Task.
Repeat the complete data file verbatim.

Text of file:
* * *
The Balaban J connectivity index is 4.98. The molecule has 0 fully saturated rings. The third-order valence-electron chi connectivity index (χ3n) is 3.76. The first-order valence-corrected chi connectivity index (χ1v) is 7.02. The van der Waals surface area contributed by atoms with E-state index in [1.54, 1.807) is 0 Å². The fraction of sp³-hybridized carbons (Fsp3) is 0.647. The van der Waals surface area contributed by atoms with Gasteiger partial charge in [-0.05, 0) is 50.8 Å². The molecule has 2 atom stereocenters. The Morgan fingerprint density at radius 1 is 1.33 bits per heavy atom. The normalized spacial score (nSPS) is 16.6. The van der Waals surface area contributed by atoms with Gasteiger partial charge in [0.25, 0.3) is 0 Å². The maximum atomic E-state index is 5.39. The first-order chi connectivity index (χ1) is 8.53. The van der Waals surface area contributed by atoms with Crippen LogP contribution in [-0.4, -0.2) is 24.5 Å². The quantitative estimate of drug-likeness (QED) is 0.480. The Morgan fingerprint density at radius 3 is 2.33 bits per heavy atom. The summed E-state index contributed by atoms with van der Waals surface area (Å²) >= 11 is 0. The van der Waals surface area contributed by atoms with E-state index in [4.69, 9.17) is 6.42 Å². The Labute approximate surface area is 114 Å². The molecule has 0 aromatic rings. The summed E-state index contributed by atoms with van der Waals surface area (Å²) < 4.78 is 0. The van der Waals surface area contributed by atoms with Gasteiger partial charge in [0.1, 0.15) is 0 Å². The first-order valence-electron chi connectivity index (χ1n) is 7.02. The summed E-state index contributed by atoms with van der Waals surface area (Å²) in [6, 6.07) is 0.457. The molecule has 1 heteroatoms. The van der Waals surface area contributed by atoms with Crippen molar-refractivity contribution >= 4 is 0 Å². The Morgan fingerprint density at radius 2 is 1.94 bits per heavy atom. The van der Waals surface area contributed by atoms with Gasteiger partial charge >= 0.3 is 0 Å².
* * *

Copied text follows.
The Balaban J connectivity index is 4.98. The molecule has 0 fully saturated rings. The third-order valence-electron chi connectivity index (χ3n) is 3.76. The first-order valence-corrected chi connectivity index (χ1v) is 7.02. The van der Waals surface area contributed by atoms with E-state index in [1.54, 1.807) is 0 Å². The fraction of sp³-hybridized carbons (Fsp3) is 0.647. The van der Waals surface area contributed by atoms with Gasteiger partial charge in [-0.05, 0) is 50.8 Å². The molecule has 2 atom stereocenters. The Morgan fingerprint density at radius 1 is 1.33 bits per heavy atom. The normalized spacial score (nSPS) is 16.6. The van der Waals surface area contributed by atoms with Gasteiger partial charge in [0.25, 0.3) is 0 Å². The maximum atomic E-state index is 5.39. The first-order chi connectivity index (χ1) is 8.53. The van der Waals surface area contributed by atoms with Crippen LogP contribution in [-0.4, -0.2) is 24.5 Å². The quantitative estimate of drug-likeness (QED) is 0.480. The Morgan fingerprint density at radius 3 is 2.33 bits per heavy atom. The summed E-state index contributed by atoms with van der Waals surface area (Å²) >= 11 is 0. The van der Waals surface area contributed by atoms with E-state index in [4.69, 9.17) is 6.42 Å². The Labute approximate surface area is 114 Å². The molecule has 0 aromatic rings. The summed E-state index contributed by atoms with van der Waals surface area (Å²) < 4.78 is 0. The van der Waals surface area contributed by atoms with Gasteiger partial charge in [0.1, 0.15) is 0 Å². The first-order valence-electron chi connectivity index (χ1n) is 7.02. The summed E-state index contributed by atoms with van der Waals surface area (Å²) in [6, 6.07) is 0.457. The molecule has 1 heteroatoms. The van der Waals surface area contributed by atoms with Crippen molar-refractivity contribution >= 4 is 0 Å². The Morgan fingerprint density at radius 2 is 1.94 bits per heavy atom. The van der Waals surface area contributed by atoms with Gasteiger partial charge >= 0.3 is 0 Å².